I had a problem recently where I was trying to get rid of a old DVR. It was through Dish Network and they didn't want it back. Since it was one of their receivers/DVRs, I don't think it could be used by anyone else. I spent almost a week trying to find somewhere that would recycle it. The usual places like Best Buy weren't interested. I even called the city's municipal building but of course only got voicemails and no callbacks. (shocking!)

 

In the end, my sister-in-law had a yard sale sold it for us for $0.50. The guy said he may be able to get it to work for him.

 

Has anyone else had a similar issue?
 

post #18 of 27

I work for EZPC Recycle and we are an Orange County based company we recycle any types of electronics except appliances, We actually pay you to recycle your old junk with us. We will never charge for data destruction and the cool thing is you can view it online while it's being destroyed ROTF.gif

post #19 of 27

I work for EZPC Recycle and we are an Orange County based company we recycle any types of electronics except appliances, We actually pay you to recycle your old junk with us. We will never charge for data destruction and the cool thing is you can view it online while it's being destroyed ROTF.gif

post #20 of 27

If you live or work in New York City and are looking for a local cleaning business to remove your recycling for you, please contact us.  You can visit our website by clicking on the link.

 

We generally take our client's batteries, light bulbs and minor electronics.  We have dump off stations that handle electronic recycling. 


Edited by GreenAir - 1/22/13 at 7:08pm
post #21 of 27

Some company found recycling business not only a profitable firm but also helping out people find solution for agricultural waste and agricultural waste. recycling also helps out environment to have balance atmosphere.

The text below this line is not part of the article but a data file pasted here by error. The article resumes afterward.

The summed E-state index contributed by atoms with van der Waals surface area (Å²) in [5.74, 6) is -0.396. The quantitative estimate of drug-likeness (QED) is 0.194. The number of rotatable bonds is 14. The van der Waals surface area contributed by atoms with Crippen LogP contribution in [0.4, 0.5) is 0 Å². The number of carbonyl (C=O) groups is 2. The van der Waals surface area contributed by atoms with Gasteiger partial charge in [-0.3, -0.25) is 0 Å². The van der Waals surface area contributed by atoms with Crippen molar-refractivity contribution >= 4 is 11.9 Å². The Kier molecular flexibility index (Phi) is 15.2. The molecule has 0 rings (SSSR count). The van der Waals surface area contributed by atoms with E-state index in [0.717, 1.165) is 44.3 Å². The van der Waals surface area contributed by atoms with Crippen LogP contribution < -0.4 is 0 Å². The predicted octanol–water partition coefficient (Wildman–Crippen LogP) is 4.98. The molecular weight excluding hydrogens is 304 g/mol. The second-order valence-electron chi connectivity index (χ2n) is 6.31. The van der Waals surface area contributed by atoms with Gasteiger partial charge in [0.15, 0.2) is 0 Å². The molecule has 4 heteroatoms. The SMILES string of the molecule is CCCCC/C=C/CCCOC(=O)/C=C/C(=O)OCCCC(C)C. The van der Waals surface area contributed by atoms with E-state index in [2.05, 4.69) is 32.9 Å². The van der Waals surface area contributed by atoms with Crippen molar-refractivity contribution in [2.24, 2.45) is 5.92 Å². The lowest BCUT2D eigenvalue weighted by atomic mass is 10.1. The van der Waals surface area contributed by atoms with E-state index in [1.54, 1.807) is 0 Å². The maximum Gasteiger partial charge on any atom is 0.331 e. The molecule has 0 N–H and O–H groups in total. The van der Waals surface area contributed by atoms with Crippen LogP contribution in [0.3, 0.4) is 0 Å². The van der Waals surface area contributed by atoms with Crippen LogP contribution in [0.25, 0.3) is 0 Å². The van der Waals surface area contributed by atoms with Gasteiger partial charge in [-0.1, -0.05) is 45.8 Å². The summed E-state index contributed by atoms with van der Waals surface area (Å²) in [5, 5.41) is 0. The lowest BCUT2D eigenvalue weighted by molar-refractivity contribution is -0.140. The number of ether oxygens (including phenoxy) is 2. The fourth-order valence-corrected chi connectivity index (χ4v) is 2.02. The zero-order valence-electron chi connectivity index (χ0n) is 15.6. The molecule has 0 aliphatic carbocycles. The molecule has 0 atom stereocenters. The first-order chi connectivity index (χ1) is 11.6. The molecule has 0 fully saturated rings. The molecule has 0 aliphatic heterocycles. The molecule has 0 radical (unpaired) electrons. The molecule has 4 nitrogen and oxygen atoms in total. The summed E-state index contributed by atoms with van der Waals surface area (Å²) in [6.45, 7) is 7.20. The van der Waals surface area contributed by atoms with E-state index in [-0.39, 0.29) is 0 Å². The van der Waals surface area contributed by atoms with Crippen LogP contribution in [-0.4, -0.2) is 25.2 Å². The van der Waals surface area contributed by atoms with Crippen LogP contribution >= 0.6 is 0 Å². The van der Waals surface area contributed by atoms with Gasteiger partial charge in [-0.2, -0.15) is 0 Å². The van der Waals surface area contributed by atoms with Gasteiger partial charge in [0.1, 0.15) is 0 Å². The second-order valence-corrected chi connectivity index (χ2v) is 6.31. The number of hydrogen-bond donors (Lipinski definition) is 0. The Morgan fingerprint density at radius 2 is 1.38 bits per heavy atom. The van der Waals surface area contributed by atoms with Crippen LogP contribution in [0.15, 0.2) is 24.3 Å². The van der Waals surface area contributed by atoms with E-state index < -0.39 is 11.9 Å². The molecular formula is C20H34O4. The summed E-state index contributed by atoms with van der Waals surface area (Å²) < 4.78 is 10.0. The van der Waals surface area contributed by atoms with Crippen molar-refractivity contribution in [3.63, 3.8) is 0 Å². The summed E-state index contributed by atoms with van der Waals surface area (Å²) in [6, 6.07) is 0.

post #22 of 27

This is a new reply to an old post, since it appears the discussion is still going.  Having recently written a white paper for an information-destruction company, I learned that there are essentially two recycling-company certification programs in America that are designed to prevent the dumping of ewaste into other countries. etc. They are:

 

R2 -- this one came first; it's intent is valid, but it's got problematic loopholes.

 

E-Stewards -- The Basil Action Network (BAN) (mentioned in an earlier reply) created this in response to the R2 loopholes. E-Stewards prohibits the export of e-waste for recycling and addresses an issue wherein non- working, obsolete e-waste is exported under a false “for repair” label. It prohibits federal prison system recycling operations, because in those, humans with few rights are subjected (as cheap labor) to hazardous chemicals, creating a situation in which reputable recyclers cannot compete. E-Stewards is monitored by BAN, its creator, and it includes provisions for data security.